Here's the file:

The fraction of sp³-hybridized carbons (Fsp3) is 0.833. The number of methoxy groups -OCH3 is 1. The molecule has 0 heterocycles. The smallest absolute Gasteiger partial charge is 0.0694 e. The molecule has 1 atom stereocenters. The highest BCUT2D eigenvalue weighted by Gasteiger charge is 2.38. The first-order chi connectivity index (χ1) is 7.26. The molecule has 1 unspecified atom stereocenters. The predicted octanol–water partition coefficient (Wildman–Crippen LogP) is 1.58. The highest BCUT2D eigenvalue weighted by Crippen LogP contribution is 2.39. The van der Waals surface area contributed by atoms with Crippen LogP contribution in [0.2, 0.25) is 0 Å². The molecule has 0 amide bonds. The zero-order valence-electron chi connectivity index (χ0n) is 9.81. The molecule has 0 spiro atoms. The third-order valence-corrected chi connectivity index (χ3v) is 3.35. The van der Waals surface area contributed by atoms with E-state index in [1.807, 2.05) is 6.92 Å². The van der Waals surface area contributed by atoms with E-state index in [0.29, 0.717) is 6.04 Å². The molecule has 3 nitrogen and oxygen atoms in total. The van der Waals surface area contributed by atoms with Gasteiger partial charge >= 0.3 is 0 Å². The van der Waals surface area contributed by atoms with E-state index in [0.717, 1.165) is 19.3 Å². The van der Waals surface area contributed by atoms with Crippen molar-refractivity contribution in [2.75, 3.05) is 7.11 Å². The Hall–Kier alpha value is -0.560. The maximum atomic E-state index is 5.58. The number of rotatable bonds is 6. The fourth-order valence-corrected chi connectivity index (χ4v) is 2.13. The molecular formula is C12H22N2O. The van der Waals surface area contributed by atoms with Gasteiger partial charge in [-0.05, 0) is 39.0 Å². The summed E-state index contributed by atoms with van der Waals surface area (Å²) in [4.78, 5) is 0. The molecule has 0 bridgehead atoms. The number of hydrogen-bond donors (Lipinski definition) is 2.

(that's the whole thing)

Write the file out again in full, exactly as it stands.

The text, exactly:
The fraction of sp³-hybridized carbons (Fsp3) is 0.833. The number of methoxy groups -OCH3 is 1. The molecule has 0 heterocycles. The smallest absolute Gasteiger partial charge is 0.0694 e. The molecule has 1 atom stereocenters. The highest BCUT2D eigenvalue weighted by Gasteiger charge is 2.38. The first-order chi connectivity index (χ1) is 7.26. The molecule has 1 unspecified atom stereocenters. The predicted octanol–water partition coefficient (Wildman–Crippen LogP) is 1.58. The highest BCUT2D eigenvalue weighted by Crippen LogP contribution is 2.39. The van der Waals surface area contributed by atoms with Crippen LogP contribution in [0.2, 0.25) is 0 Å². The molecule has 0 amide bonds. The zero-order valence-electron chi connectivity index (χ0n) is 9.81. The molecule has 0 spiro atoms. The third-order valence-corrected chi connectivity index (χ3v) is 3.35. The van der Waals surface area contributed by atoms with E-state index in [1.807, 2.05) is 6.92 Å². The van der Waals surface area contributed by atoms with E-state index in [0.29, 0.717) is 6.04 Å². The molecule has 3 nitrogen and oxygen atoms in total. The van der Waals surface area contributed by atoms with Gasteiger partial charge >= 0.3 is 0 Å². The van der Waals surface area contributed by atoms with E-state index in [0.717, 1.165) is 19.3 Å². The van der Waals surface area contributed by atoms with Crippen molar-refractivity contribution in [2.75, 3.05) is 7.11 Å². The Hall–Kier alpha value is -0.560. The maximum atomic E-state index is 5.58. The number of rotatable bonds is 6. The fourth-order valence-corrected chi connectivity index (χ4v) is 2.13. The molecular formula is C12H22N2O. The van der Waals surface area contributed by atoms with Gasteiger partial charge in [-0.05, 0) is 39.0 Å². The summed E-state index contributed by atoms with van der Waals surface area (Å²) in [4.78, 5) is 0. The molecule has 0 bridgehead atoms. The number of hydrogen-bond donors (Lipinski definition) is 2.